Rep. Trone: Federal Government Heading For A Shutdown

He says it could have disastrous consequences for the nation.

Rep. David Trone

Washington DC (KM) It looks like the federal government is heading for a shutdown by midnight on Sunday, and 6th District Representative David Trone (D) says it will have a negative impact across the country.   In Maryland, Trone says 144,165 civilian federal workers will not get paid, and could be forced to work without pay. In addition, he says 48,236 active duty and reserve military personnel will not receive a salary.

“Like everywhere, the Department of Agriculture will stop processing loans for our farmers in the 6th District,:” he says. “The Department of Agriculture will stop processing housing loans all throughout rural Maryland.”

And, says Trone, 131,101 people in Maryland will lose access to Special Supplemental Program for Women, Infants and Children (WIC) which he called “insanity.”

On May 31st, 2023, Trone says both House of Congress reached a bipartisan deal to set spending limits for fiscal year 2024.   But Trone says 10 Republican House members, who voted for the plan but  are demanding deep spending cuts, are blocking any budget agreement and continuing resolutions for their own partisan gain. “So they voted for it back in May. And they’re having voters’ remorse and they’ve changed their mind and don’t want to support the deal that their own party negotiated,” he said.

“Very frustrating that people don’t want to do what’s right for the country,” Trone continues. “Instead, they want to score political points and raise money off of crazy remarks they make to the press>”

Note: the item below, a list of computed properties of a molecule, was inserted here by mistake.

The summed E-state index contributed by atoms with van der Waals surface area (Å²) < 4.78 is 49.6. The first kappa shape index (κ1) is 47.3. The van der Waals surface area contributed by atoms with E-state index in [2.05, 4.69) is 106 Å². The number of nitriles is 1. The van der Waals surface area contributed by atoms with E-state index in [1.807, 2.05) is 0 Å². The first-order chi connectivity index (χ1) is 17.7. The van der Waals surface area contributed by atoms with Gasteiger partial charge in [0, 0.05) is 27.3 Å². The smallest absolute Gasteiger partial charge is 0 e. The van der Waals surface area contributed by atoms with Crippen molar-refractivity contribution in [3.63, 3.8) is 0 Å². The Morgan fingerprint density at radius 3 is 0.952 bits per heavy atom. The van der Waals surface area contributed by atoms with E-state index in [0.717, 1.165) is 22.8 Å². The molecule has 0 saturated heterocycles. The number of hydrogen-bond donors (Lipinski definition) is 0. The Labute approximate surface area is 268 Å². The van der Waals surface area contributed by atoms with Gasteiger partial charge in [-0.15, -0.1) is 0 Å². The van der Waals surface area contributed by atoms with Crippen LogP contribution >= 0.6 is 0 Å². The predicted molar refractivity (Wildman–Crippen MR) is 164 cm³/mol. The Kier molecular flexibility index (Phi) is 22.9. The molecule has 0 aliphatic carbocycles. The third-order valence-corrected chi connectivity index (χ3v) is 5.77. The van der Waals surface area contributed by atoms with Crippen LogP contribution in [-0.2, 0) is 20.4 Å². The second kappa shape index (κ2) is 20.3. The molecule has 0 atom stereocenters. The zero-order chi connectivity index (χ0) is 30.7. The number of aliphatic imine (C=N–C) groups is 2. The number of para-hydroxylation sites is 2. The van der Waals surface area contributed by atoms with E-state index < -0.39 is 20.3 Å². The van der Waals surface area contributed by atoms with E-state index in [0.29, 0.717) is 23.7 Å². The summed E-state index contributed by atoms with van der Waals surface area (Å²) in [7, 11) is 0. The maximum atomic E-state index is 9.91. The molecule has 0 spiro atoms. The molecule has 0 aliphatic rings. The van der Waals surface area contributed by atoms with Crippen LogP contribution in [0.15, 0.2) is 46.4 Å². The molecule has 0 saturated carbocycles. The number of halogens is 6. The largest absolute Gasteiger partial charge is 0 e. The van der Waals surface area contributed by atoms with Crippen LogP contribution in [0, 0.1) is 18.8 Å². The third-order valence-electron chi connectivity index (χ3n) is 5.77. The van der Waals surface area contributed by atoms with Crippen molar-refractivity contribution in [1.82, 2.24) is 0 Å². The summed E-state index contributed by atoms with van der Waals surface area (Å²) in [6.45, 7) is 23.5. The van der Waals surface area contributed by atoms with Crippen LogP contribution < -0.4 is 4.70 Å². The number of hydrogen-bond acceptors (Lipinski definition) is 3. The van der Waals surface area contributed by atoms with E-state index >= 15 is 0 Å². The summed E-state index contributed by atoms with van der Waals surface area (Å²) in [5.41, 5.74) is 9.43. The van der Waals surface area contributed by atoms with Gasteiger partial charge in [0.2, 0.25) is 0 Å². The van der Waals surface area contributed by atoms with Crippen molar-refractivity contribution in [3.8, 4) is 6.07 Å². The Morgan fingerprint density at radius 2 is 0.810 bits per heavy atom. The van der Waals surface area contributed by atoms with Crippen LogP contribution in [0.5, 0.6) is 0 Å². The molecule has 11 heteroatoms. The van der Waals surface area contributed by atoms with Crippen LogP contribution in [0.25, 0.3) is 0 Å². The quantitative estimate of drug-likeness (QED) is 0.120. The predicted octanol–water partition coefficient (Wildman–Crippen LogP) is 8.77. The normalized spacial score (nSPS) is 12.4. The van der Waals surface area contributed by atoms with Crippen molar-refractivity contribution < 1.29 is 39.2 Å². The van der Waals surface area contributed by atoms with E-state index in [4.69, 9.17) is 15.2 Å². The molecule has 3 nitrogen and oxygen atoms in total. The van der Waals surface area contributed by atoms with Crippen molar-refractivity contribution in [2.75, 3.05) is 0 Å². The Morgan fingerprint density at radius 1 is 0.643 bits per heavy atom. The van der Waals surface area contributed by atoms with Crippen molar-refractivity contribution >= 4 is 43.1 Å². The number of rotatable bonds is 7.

Trone said his constituents are not happy about this situation. “All the constituents are totally the same mind: why can’t government be functional? Why government can’t do a budget ahead of time,” he says.

He’s calling on these Republicans to get down to work. “They ought to sit down, work hard, figure out how to cooperate with each other, meet in the middle and get this thing done,” says Trone.

In similar developments on Capitol Hill, the Senate is working for passage of a bipartisan measure that would fund the government until November 17th. while longer term negotiations continue.  It would provide $6-billion in aid for Ukraine and $6 billion for US disaster relief.   But House Speaker Kevin McCarthy says the House will not take up this legislation to keep the government running.

By Kevin McManus